You’ll be able to maintain a separate list of products using custom post types, each with an associated image, as well as some meta-info such as price, rating, specifications – and we’ll finish it all off with a way to display them in a sidebar widget and an index page.Sounds good? Read on.
You’ll need a working WordPress 3.0+ self hosted install, and this will make use of extensive PHP coding. I’ll give you the code, but you’ll need to be relatively comfortable with PHP and XHTML to adjust variable names to your needs or change the style. If you need a quick beginners course on CSS and XHTML, may I suggest our wonderful free beginners guide to download. I’d also suggest you use a cleanly coded but basic theme – the default Twenty-Ten or Twenty-Eleven theme is actually quite complicated to edit, so try this first on something simpler before trying to integrate with that.
If you read last weeks tutorial, you should be somewhat familiar with creating a custom post type in WordPress. Copy and paste this base code into a new plugin, activate it, and begin adding some new products so we have a dataset to work with. (Note: If you’d rather just download the complete and full code now without trying to add things along the way, use this finished code instead. You can still follow along with the tutorial and customize it as we go)
It’s also wise to decide now what kind of meta-info you want to associate with each product. A database of digital cameras for instance might need:
- Retail Price
- HD Video
- Purchase Link
Rather than adding this info directly to the description of the product (the ‘post content’), we’re going to create custom fields to hold this info. On the add product screen, make sure you’ve enabled custom fields, then create a new field for each info set. You’ll only need to create new fields once – the next product you add you’ll be able to select the name of the custom field from the drop down box. Don’t forget to add a featured image, as well be using this to display alongside the info product later on.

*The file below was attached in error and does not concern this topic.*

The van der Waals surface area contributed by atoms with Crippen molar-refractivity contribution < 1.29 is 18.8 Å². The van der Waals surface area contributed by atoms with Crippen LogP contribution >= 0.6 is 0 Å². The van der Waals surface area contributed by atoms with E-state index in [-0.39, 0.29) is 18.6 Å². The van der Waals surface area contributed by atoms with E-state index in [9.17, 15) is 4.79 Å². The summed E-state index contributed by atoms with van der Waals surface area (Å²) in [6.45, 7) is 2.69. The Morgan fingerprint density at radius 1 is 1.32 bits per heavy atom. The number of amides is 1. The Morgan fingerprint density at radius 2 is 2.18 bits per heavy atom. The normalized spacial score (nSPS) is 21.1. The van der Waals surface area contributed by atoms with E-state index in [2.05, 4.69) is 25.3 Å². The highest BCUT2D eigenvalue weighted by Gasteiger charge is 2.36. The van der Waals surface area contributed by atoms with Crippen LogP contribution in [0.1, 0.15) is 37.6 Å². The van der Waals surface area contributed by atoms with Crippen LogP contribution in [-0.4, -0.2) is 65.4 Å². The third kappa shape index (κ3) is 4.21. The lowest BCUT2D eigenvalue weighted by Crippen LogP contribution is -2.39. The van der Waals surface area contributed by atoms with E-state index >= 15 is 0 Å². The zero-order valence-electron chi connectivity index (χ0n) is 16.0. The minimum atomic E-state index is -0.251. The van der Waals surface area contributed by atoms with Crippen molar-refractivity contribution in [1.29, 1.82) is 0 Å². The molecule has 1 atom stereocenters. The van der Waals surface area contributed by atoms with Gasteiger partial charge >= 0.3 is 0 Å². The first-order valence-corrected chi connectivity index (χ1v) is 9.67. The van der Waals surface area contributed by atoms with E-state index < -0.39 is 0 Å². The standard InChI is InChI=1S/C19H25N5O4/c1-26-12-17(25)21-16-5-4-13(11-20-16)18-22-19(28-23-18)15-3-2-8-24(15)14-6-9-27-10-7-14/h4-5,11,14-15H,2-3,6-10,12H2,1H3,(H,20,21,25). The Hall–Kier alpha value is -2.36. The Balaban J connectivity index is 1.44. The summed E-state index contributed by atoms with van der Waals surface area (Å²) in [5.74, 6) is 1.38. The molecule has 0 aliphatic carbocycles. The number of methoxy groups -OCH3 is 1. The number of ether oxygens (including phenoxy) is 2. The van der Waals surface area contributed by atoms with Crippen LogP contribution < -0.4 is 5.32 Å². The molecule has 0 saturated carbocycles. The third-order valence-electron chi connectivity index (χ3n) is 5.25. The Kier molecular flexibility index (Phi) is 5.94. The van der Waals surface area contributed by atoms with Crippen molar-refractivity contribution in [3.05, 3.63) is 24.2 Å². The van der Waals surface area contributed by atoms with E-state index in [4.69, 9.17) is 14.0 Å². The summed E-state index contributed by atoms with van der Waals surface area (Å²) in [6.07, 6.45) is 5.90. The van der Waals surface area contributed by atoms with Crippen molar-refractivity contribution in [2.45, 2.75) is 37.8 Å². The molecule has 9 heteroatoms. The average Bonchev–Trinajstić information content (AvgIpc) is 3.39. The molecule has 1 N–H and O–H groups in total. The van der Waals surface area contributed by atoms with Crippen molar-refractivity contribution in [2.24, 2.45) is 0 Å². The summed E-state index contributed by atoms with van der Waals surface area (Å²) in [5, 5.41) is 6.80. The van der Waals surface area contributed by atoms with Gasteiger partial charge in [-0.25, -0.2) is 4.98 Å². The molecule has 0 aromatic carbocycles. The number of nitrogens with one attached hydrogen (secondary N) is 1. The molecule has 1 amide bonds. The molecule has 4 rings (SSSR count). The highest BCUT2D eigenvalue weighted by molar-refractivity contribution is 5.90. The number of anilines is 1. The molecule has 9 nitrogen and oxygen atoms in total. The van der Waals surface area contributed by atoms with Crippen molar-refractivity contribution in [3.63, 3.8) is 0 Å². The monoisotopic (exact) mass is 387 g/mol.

Single Product Template
If you try to view one of your products now, you’ll probably get a 404 – Not Found error. To fix that, head into the permalinks settings of WordPress and just hit Save Settings once. Now when you view one of your new product entries, depending on your theme, you might see something a little plain. The title and description text are there, but what about all our custom meta info and the image?
To customize the single product views, we’ll need to customize a new template file called single-products.php – do this by duplicating your existing single.php so we have the groundwork in place and aren’t starting from scratch.
At this point, I’m going to make a very small change to the line that displays “Written by (author) on (date)”, so instead it just reads “Added to the database on (date)”. This is just so I can be sure template is working, and refreshing the single product page should show this change instantly.
Now, to add the featured post image we attached to the product, this one line should do it (I included style info too, in case you need it). I’ve posted the full code to my own single-products.php here, but remember it’s unique to my theme so simply copying that into your own theme directory may produce unexpected results.